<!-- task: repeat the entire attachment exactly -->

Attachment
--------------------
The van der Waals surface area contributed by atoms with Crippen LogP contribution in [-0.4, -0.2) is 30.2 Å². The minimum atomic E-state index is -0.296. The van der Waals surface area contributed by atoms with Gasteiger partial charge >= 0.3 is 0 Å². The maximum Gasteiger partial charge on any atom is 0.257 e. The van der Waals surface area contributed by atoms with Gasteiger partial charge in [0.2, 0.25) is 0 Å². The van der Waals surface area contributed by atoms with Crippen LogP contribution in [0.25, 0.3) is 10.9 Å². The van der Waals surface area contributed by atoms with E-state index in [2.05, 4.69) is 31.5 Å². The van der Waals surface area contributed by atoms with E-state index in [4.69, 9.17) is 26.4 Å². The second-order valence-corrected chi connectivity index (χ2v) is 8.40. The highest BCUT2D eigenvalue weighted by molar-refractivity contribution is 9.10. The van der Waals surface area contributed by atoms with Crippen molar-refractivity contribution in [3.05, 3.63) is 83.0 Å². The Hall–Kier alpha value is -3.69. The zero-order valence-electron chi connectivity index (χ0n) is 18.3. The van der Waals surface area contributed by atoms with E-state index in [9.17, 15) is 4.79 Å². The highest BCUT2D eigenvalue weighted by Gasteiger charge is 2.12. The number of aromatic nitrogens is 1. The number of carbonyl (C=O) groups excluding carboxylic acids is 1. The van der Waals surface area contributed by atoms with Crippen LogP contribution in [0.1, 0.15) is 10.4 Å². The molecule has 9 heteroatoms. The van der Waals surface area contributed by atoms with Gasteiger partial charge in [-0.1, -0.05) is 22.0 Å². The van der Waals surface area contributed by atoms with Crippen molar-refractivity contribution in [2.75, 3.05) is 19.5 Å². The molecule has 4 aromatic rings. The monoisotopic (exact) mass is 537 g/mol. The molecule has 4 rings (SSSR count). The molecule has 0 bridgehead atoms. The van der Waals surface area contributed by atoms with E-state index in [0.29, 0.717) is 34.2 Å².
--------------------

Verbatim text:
The van der Waals surface area contributed by atoms with Crippen LogP contribution in [-0.4, -0.2) is 30.2 Å². The minimum atomic E-state index is -0.296. The van der Waals surface area contributed by atoms with Gasteiger partial charge >= 0.3 is 0 Å². The maximum Gasteiger partial charge on any atom is 0.257 e. The van der Waals surface area contributed by atoms with Gasteiger partial charge in [0.2, 0.25) is 0 Å². The van der Waals surface area contributed by atoms with Crippen LogP contribution in [0.25, 0.3) is 10.9 Å². The van der Waals surface area contributed by atoms with E-state index in [2.05, 4.69) is 31.5 Å². The van der Waals surface area contributed by atoms with E-state index in [4.69, 9.17) is 26.4 Å². The second-order valence-corrected chi connectivity index (χ2v) is 8.40. The highest BCUT2D eigenvalue weighted by molar-refractivity contribution is 9.10. The van der Waals surface area contributed by atoms with Crippen molar-refractivity contribution in [3.05, 3.63) is 83.0 Å². The Hall–Kier alpha value is -3.69. The zero-order valence-electron chi connectivity index (χ0n) is 18.3. The van der Waals surface area contributed by atoms with E-state index in [9.17, 15) is 4.79 Å². The highest BCUT2D eigenvalue weighted by Gasteiger charge is 2.12. The number of aromatic nitrogens is 1. The number of carbonyl (C=O) groups excluding carboxylic acids is 1. The van der Waals surface area contributed by atoms with Crippen LogP contribution in [0.1, 0.15) is 10.4 Å². The molecule has 9 heteroatoms. The van der Waals surface area contributed by atoms with Gasteiger partial charge in [-0.1, -0.05) is 22.0 Å². The van der Waals surface area contributed by atoms with Crippen molar-refractivity contribution in [2.75, 3.05) is 19.5 Å². The molecule has 4 aromatic rings. The monoisotopic (exact) mass is 537 g/mol. The molecule has 4 rings (SSSR count). The molecule has 0 bridgehead atoms. The van der Waals surface area contributed by atoms with E-state index in [0.29, 0.717) is 34.2 Å².